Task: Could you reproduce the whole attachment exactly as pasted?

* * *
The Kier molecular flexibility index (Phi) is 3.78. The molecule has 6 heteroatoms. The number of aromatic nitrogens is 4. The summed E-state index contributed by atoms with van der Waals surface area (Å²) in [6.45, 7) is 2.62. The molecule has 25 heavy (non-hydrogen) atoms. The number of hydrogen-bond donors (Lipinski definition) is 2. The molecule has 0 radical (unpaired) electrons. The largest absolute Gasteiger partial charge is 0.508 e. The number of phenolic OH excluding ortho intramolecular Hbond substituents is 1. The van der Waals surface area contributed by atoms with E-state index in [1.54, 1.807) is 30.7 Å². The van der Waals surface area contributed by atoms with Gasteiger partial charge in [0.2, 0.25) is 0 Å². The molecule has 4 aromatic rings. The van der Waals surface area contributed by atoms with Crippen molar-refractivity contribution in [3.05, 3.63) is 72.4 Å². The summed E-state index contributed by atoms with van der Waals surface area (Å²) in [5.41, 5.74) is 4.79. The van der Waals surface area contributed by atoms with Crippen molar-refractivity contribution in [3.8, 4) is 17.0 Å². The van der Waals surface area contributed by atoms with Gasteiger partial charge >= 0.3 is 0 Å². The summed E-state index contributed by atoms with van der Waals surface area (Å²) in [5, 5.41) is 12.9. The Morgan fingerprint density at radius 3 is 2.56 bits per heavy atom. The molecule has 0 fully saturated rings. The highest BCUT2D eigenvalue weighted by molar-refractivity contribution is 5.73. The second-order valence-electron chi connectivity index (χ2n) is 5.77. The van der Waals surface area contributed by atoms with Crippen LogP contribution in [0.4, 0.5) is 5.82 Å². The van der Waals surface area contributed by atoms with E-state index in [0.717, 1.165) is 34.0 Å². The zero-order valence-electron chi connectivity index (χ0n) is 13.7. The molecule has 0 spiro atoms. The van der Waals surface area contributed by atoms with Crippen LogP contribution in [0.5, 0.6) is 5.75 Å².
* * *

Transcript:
The Kier molecular flexibility index (Phi) is 3.78. The molecule has 6 heteroatoms. The number of aromatic nitrogens is 4. The summed E-state index contributed by atoms with van der Waals surface area (Å²) in [6.45, 7) is 2.62. The molecule has 25 heavy (non-hydrogen) atoms. The number of hydrogen-bond donors (Lipinski definition) is 2. The molecule has 0 radical (unpaired) electrons. The largest absolute Gasteiger partial charge is 0.508 e. The number of phenolic OH excluding ortho intramolecular Hbond substituents is 1. The van der Waals surface area contributed by atoms with E-state index in [1.54, 1.807) is 30.7 Å². The van der Waals surface area contributed by atoms with Gasteiger partial charge in [0.2, 0.25) is 0 Å². The molecule has 4 aromatic rings. The van der Waals surface area contributed by atoms with Crippen molar-refractivity contribution in [3.05, 3.63) is 72.4 Å². The summed E-state index contributed by atoms with van der Waals surface area (Å²) in [5.41, 5.74) is 4.79. The van der Waals surface area contributed by atoms with Crippen molar-refractivity contribution in [3.8, 4) is 17.0 Å². The van der Waals surface area contributed by atoms with Gasteiger partial charge >= 0.3 is 0 Å². The summed E-state index contributed by atoms with van der Waals surface area (Å²) in [5, 5.41) is 12.9. The Morgan fingerprint density at radius 3 is 2.56 bits per heavy atom. The molecule has 0 fully saturated rings. The highest BCUT2D eigenvalue weighted by molar-refractivity contribution is 5.73. The second-order valence-electron chi connectivity index (χ2n) is 5.77. The van der Waals surface area contributed by atoms with Crippen LogP contribution in [0.4, 0.5) is 5.82 Å². The van der Waals surface area contributed by atoms with E-state index in [0.717, 1.165) is 34.0 Å². The zero-order valence-electron chi connectivity index (χ0n) is 13.7. The molecule has 0 spiro atoms. The van der Waals surface area contributed by atoms with Crippen LogP contribution in [0.5, 0.6) is 5.75 Å².